What is a Cavity Virus?

In this guide, we will learn: What is a Cavity Virus? – guide 2023

A cavity virus is a relatively uncommon type of virus that copies itself into unused spaces in files, thus spreading without affecting the file size of whatever it is infecting. They are sometimes also called “space filler” viruses. Many files have empty spaces that are normally ignored when it comes to executing the file they’re part of. The presence of these spaces isn’t a problem – unless they are infected by a virus, of course.

Since no change is made to the file size, it’s impossible to know whether a file has been altered purely by checking its properties – instead, you would have to compare it to a previous, uninfected version to be sure. Space fillers have been around since 1998 and are reasonably difficult to spot. There were several very successful virus waves around the Windows 95/98 days.

How does it work?

In order to infect files, a space filler first needs to find a file that has empty space in it. So, it needs to scan for empty spaces. When it finds empty space in a file somewhere, it will copy itself in, filling the space without making the file larger. That makes it difficult to detect by anti-virus programs.

As long as the virus keeps finding spaces big enough to copy itself into, it will continue to do so – if it finds nowhere or it’s already infected all possible options, then it may sit idle until triggered or simply continue its scanning until a new file suitable for it appears. As such, it will consume processing power in the background which can slow down other things.

This technique relies on primitive antivirus techniques that almost exclusively look for signatures of known viruses. By infecting an existing file, the resulting infected signature is unique to the combination of file and virus.

A real example

In 1998 a virus called CIH, demonstrated this functionality. It was nicknamed Chernobyl because its payload was incidentally set to trigger on the date of the Chernobyl disaster more than a decade earlier. The virus specifically targeted gaps in Portable Execution or PE files. It split its code to fit neatly in those gaps and inserted a table at the top of the file to track the locations of its code so it could run properly.

CIH would then, on the trigger date, overwrite the first megabyte of storage with zeroes. This generally destroyed the partition table or master boot record. Losing that makes it appear as if the entire drive has been wiped. The data, however, was recoverable. The virus would also attempt to wipe the BIOS chip. This was only successful on some devices and not others. On devices with a wiped BIOS chip, either the chip needed reprogramming or replacing. The other alternative was to get a new computer.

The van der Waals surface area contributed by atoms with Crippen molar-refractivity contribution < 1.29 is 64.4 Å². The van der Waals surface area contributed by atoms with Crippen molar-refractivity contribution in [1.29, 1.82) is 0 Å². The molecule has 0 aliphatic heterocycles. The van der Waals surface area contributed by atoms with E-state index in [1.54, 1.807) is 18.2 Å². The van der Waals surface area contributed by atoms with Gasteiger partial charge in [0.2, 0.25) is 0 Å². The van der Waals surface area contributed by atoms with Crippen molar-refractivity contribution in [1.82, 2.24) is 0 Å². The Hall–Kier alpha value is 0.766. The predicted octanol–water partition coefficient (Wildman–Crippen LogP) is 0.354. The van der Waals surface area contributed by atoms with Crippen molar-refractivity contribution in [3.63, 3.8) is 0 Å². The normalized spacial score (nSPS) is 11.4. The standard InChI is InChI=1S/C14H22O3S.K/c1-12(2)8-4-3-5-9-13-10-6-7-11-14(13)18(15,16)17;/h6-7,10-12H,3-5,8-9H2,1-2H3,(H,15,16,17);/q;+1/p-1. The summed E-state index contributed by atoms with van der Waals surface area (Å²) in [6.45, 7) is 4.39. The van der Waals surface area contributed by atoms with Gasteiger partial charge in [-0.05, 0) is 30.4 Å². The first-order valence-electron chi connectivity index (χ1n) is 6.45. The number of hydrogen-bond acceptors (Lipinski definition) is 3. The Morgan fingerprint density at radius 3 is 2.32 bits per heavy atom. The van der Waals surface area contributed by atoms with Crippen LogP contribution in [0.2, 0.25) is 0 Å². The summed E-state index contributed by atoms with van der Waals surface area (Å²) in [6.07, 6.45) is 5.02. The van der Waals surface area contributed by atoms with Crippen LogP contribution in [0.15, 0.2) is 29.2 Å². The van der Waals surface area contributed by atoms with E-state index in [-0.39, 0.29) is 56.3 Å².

All told the CIH virus was estimated to have caused US$1 billion in damages and to have infected 60 million computers around the world. The virus was written by Chén Yíngháo, a student at Tatung University in Taiwan. Chén claimed that the virus was written as a challenge against the overly bold efficiency claims made by antivirus developers. It was then released by classmates, though it’s unclear if this was deliberate or accidental. Chén apologised to the university and published an antivirus for CIH. No charges were ever brought because at the time, Taiwan lacked computer crime legislation and no victims came forward with a lawsuit.


Preventing cavity or spacefiller viruses is best done by minimising your exposure risk. One good step is to make sure that all programs and files you download or install are from an official, trustworthy source. Antivirus programs historically tended to have difficulty detecting cavity viruses. Modern antivirus techniques are much more advanced, though. It’s still important to keep your antivirus up to date and updated with the latest virus signatures to make it easier to detect and remove known viruses.

This type of virus is not really seen anymore. Antivirus techniques have advanced considerably making it much easier to detect this sort of thing. Additionally, virus creators have also adopted even more creative methods of avoiding antivirus software.


A cavity virus, also known as a space filler virus, is a type of malware that hides itself in gaps in other files. This technique makes it really hard to detect with basic file signature checks. It also avoids adjusting the infected file’s size, making it even harder to detect. The most well-known example, CIH, used this technique to great effect. It split its code across as many gaps as it needed and inserted a table at the top of the file to track the location of its code. Modern antivirus techniques are capable of identifying this sort of virus, so it is not commonly used.

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is Senior Writer DZ-TECH, where he covers the world of technology, hacking, cybersecurity, surveillance and privacy.

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